Angiolipoma is a tumor made of fat and muscle tissue. It is a lipoma that grows under the skin.
A tumor is an abnormal growth of cells that typically invade the surrounding areas of the body or organ.
However, when this abnormal growth does not invade nearby tissues or grow disproportionately, we’re dealing with a benign tumor (a non-cancerous growth). Such is the case of lipomas.
A Lipoma is a tender growth made of fat and blood vessels. Angiolipoma is a rare type of Lipoma that usually grows on the forearms, but it can also appear on other areas of the body, such as the head or the neck.
This condition affects young adults in their 20’s or early 30’s. And even though this tumor can grow on both males and females, the incidence of Angiolipoma is higher in men.
When the tumor grows under the skin, the condition gets classified as noninfiltrating or infiltrating.
- Non-infiltrating angiolipoma: it is the most common type of Angiolipoma, the tumor does not grow or infiltrate deeper than just below the skin surface, but still causes pain or discomfort
- Infiltrating angiolipoma: while it is a relatively uncommon occurrence, they are more difficult to remove because they infiltrate deep into the soft tissue. However, this type of Angiolipoma does not cause pain.
Even though Angiolipomas, more often than not, develops under the skin; in some rare cases, it can affect either an organ or bones.
From those odd occurrences, we can identify two other types of Angiolipomas:
- Gastric angiolipoma: this lipoma grows on the stomach and causes gastrointestinal bleeding and anemia. It’s so rare that medical experts only know of four reported cases of this condition.
- Spinal angiolipoma: it is a lipoma that appears on thoracic epidural space of the spine. It grows outside the spinal cord lining of the upper and lower back.
Medical experts and several researchers are still trying to figure out the exact cause of this condition. So far nobody knows for sure.
However, some theorize that Angiolipoma might run in families as if the cause of this growth were to be some yet to identify genetic factor.
Other experts think Angiolipoma is merely a manifestation of another pre-existing condition or a series of inherited diseases.
Some medical experts work with the hypothesis of certain drugs and medications possibly inducing the development of these lipomas. The most notable being:
- Indinavir (Crixivan): it is an antiviral drug, a Protease inhibitor to be more specific. Doctors use this medication to treat AIDS/HIV
- Systemic corticosteroids (if used for a prolonged period): drugs that mimic the effect of naturally occurring corticosteroids. One well-known example of this medication is Prednisone.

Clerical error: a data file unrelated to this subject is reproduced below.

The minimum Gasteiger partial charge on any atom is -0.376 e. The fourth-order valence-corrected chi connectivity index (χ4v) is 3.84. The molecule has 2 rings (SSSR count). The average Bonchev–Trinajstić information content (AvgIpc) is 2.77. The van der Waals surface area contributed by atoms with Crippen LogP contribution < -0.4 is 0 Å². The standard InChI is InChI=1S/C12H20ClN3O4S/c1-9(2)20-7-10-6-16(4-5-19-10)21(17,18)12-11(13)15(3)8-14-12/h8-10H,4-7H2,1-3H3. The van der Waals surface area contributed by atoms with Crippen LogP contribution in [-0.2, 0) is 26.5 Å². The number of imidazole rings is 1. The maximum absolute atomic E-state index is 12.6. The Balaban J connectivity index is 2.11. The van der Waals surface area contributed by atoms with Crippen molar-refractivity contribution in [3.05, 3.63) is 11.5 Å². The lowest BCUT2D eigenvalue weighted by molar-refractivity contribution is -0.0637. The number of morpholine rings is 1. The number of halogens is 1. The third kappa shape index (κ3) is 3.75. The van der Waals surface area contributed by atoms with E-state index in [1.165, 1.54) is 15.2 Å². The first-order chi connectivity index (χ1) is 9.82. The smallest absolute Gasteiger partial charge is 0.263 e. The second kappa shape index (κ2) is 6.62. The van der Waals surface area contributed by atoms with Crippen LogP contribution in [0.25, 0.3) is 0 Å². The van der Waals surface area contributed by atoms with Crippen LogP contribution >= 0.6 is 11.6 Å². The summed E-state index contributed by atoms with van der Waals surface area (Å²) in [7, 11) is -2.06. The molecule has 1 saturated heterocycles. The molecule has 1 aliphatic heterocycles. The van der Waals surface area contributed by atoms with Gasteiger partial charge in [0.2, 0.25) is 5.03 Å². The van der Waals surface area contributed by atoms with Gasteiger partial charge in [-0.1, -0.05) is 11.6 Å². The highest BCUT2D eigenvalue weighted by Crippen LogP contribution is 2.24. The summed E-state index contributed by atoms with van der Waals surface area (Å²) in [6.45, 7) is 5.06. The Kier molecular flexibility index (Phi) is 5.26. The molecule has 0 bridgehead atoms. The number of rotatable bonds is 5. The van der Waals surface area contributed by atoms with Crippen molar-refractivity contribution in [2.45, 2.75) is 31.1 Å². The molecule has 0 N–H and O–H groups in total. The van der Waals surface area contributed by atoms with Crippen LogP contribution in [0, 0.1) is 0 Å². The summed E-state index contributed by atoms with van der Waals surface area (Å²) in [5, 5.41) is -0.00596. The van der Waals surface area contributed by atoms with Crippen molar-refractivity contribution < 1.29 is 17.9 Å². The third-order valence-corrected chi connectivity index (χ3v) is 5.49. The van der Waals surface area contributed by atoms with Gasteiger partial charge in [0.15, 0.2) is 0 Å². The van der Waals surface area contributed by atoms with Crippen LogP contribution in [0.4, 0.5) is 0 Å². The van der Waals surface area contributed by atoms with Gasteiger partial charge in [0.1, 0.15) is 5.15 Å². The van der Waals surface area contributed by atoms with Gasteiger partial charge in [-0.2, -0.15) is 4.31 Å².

Angiolipoma usually features non-cancerous growths under the epidermis of the skin.
As explained above this tumor is merely a lipoma, a growth made of fatty tissues and blood vessels. The main signs of their presence are bumps in the skin and a painful sensation.
People can perceive multiple subcutaneous tumors, mainly on the forearm. But in a few cases, such growths can appear on the neck, the chest, the back, and the lower legs.
In some cases, these lipomas can not only grow both inside and outside the flesh, arising on the skin surface.
However, several persons may suffer from Angiolipoma and yet display no symptom at all besides the visible mass or bump
Doctors may provide with an adequate analysis through a physical exam.
By feeling and pressing the bump or lumps, they can determine, through the growth’s softness and movements, whether or not they are lipomas.
Some medical experts make a comprehensive evaluation of the patient’s medical history.
But if healthcare providers need to be sure about the presence and nature of the condition, they can make use of other highly efficient means to diagnose a patient, such as:
- Radiographic Studies
- Capsule Endoscopy
- Magnetic Resonance Imaging (MRI)
- Computed Tomography (CT)
- Tissue Biopsy
Usually, patients who suffer from Angiolipoma don’t require surgery as it is a relatively harmless condition.
But if the growth keeps causing pain, or the patient wants to get rid of the lipomas for aesthetic purposes, they can get these tumors removed through a surgical procedure.
Doctors acknowledge surgery as the primary treatment to get rid of Angiolipomas. In some cases, one of those procedures turns out to be liposuction (the removal excess fat deposits).
Still, the best-known way to treat this condition is surgically removing the growth itself. However, it is rare or highly uncommon to see patients displaying complications after the procedure.